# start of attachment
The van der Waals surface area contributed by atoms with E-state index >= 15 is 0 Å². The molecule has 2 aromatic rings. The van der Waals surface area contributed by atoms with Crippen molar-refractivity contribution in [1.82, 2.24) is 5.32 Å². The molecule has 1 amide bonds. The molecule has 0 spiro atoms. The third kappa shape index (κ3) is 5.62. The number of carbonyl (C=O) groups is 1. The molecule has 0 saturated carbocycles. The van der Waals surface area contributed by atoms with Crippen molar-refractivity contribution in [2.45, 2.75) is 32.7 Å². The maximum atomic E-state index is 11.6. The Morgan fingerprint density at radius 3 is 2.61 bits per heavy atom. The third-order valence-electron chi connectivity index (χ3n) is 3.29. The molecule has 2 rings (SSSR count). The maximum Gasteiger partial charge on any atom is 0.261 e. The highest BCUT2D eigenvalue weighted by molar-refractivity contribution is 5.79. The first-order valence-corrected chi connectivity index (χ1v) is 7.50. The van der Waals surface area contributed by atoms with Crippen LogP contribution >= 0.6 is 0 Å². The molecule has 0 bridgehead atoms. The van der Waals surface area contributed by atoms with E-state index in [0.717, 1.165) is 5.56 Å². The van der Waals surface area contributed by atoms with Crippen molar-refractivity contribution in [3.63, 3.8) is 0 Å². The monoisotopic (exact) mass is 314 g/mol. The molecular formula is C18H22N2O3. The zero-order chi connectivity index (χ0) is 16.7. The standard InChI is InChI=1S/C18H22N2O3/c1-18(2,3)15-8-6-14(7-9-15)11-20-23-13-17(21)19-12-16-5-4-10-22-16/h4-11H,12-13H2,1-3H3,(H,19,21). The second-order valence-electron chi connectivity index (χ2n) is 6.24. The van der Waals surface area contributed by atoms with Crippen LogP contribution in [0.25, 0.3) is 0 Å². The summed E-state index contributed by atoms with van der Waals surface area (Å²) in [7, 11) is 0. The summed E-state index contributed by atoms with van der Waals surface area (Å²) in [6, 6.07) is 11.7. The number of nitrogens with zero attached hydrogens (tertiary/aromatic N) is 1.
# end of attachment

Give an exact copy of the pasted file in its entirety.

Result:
The van der Waals surface area contributed by atoms with E-state index >= 15 is 0 Å². The molecule has 2 aromatic rings. The van der Waals surface area contributed by atoms with Crippen molar-refractivity contribution in [1.82, 2.24) is 5.32 Å². The molecule has 1 amide bonds. The molecule has 0 spiro atoms. The third kappa shape index (κ3) is 5.62. The number of carbonyl (C=O) groups is 1. The molecule has 0 saturated carbocycles. The van der Waals surface area contributed by atoms with Crippen molar-refractivity contribution in [2.45, 2.75) is 32.7 Å². The maximum atomic E-state index is 11.6. The Morgan fingerprint density at radius 3 is 2.61 bits per heavy atom. The third-order valence-electron chi connectivity index (χ3n) is 3.29. The molecule has 2 rings (SSSR count). The maximum Gasteiger partial charge on any atom is 0.261 e. The highest BCUT2D eigenvalue weighted by molar-refractivity contribution is 5.79. The first-order valence-corrected chi connectivity index (χ1v) is 7.50. The van der Waals surface area contributed by atoms with Crippen LogP contribution >= 0.6 is 0 Å². The molecule has 0 bridgehead atoms. The van der Waals surface area contributed by atoms with E-state index in [0.717, 1.165) is 5.56 Å². The van der Waals surface area contributed by atoms with Crippen molar-refractivity contribution in [3.63, 3.8) is 0 Å². The monoisotopic (exact) mass is 314 g/mol. The molecular formula is C18H22N2O3. The zero-order chi connectivity index (χ0) is 16.7. The standard InChI is InChI=1S/C18H22N2O3/c1-18(2,3)15-8-6-14(7-9-15)11-20-23-13-17(21)19-12-16-5-4-10-22-16/h4-11H,12-13H2,1-3H3,(H,19,21). The second-order valence-electron chi connectivity index (χ2n) is 6.24. The van der Waals surface area contributed by atoms with Crippen LogP contribution in [0.25, 0.3) is 0 Å². The summed E-state index contributed by atoms with van der Waals surface area (Å²) in [7, 11) is 0. The summed E-state index contributed by atoms with van der Waals surface area (Å²) in [6, 6.07) is 11.7. The number of nitrogens with zero attached hydrogens (tertiary/aromatic N) is 1.